Whether you travel for business or pleasure, you know rheumatoid arthritis is one thing that will always come with you. But you can still go wherever you need or want to go.
Make it easier on yourself with these tips.
Before You Go
Do your homework. Find out as much as you can about your destination and plan all the details you can ahead of time, including what places you'll go, how you'll get there, and what your travel companions can do when you need a rest.
Time it right. Choose a time when you're most likely to feel your best. If you tend to get flares during the heat of the summer or the hustle and bustle of the holidays, for example, try to avoid traveling during those times.
Don't rush. Although vacations can be fun and restful, they can also be stressful. Try to plan an extra day at the start of your vacation to prepare and another at the end to rest and recover before you go back to work or regular activities.
Ask about immunizations. If you're going to travel overseas, ask your doctor about any vaccines you may need. Remind him of what medicines you take, since some immunizations aren't advised if you take medications that suppress your immune system.
What to Pack
Choose the right suitcase. Buy a suitcase or bag with wheels, and push instead of pulling it. Use both hands to take it easy on your hands and shoulders.
Pack light. Your bags will be easier to carry. If you find that you must lift your suitcase -- into your car trunk or the overhead bin on a plane, for example -- find someone who can help.
Don't forget your health info. Write out a brief medical history and list of medications you take. Include contact information for your primary care doctor and rheumatologist, as well as your health insurance information.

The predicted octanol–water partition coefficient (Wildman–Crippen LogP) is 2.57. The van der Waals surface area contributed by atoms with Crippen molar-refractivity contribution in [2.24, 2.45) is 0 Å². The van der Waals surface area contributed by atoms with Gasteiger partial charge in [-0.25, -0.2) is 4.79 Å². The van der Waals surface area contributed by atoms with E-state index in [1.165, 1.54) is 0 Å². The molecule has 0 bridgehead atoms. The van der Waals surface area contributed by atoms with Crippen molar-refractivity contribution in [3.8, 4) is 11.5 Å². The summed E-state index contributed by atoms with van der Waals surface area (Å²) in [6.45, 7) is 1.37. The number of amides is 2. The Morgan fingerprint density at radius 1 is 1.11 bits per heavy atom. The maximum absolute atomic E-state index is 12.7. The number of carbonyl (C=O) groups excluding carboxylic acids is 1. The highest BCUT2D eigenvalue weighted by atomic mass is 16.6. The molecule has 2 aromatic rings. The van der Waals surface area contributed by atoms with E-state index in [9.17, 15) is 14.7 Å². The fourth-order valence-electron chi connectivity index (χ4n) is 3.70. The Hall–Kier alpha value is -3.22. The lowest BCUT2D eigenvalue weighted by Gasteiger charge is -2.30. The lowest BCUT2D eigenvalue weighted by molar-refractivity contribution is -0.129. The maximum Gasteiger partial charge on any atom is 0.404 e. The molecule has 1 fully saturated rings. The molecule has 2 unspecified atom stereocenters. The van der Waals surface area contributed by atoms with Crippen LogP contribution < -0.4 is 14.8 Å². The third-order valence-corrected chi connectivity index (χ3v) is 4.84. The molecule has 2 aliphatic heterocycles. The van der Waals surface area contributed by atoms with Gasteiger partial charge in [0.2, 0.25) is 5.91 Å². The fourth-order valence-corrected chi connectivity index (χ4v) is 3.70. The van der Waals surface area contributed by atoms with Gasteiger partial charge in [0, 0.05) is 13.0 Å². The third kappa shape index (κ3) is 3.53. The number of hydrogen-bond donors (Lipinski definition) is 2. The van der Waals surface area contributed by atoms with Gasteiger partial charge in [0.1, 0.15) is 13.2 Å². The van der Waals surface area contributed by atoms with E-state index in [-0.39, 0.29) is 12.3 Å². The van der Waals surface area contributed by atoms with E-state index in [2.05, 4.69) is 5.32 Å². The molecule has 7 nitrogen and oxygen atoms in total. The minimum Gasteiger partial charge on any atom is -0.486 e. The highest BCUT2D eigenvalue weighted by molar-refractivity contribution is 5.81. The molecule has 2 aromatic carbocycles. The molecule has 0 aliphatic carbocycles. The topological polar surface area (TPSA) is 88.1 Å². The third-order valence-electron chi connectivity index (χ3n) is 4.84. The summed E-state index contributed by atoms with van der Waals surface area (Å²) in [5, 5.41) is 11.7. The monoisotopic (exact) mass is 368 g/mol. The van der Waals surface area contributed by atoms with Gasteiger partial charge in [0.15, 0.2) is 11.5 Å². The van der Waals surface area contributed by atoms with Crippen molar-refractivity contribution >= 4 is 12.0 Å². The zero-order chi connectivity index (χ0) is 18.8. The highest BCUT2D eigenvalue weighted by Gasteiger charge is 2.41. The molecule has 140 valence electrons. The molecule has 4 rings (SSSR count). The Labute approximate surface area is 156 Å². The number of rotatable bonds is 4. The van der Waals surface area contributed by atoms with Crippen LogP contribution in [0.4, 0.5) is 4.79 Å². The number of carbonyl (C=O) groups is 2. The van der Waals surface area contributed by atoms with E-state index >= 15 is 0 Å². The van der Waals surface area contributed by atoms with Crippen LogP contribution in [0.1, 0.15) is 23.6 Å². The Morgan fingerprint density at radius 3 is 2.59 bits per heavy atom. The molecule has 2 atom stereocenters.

Mind your medications. Pack more medicine than you think you'll need, and divide it among your different bags. If one bag is lost, you should still have enough medicine to get by. Leave a copy of your prescriptions at home with a friend or family member. If you lose your medications or are gone longer than expected, have them send you your prescription.
On Your Way
Don't just sit there. Sitting for hours in a car, plane, bus, or train can lead to stiff joints. When driving, stop once an hour to stretch and walk. When you fly, take a train, or ride a bus, try to get an aisle seat so you can stretch and get up and walk.
Flying With RA
Avoid crowds. Avoid standing in long lines and flying in crowded planes. Ask the airline or travel agent about times with the least traffic.
Bring a doctor's note. If you use medications that require needles, bring a doctor's note or prescription in case you're asked about them at airport security.
Avoid stops. When possible, choose nonstop flights. That way you won't have to walk long distances through unfamiliar airports.
Arrange for assistive devices. If you use a wheelchair, label it with your name, address, and destination airport -- and ask that it be loaded "last on/first off." If you use a cane, you can take it on board with you. You'll need to stow it at takeoff and landing, but you can use it during the flight.
Where to Stay
Pick your room location. When you make hotel reservations, look for a room on or near the main level so you can skip the stairs.
Request a refrigerator. If you take medications that need to be refrigerated, an in-room refrigerator is a must. It can also come in handy if you need a quick snack to take medications or to boost your energy level after a day of sightseeing.
Look for amenities. A pool can help you stick to your exercise routine, a hot tub can ease sore joints, and an on-site restaurant or room service is helpful if you don't feel like going out at mealtime.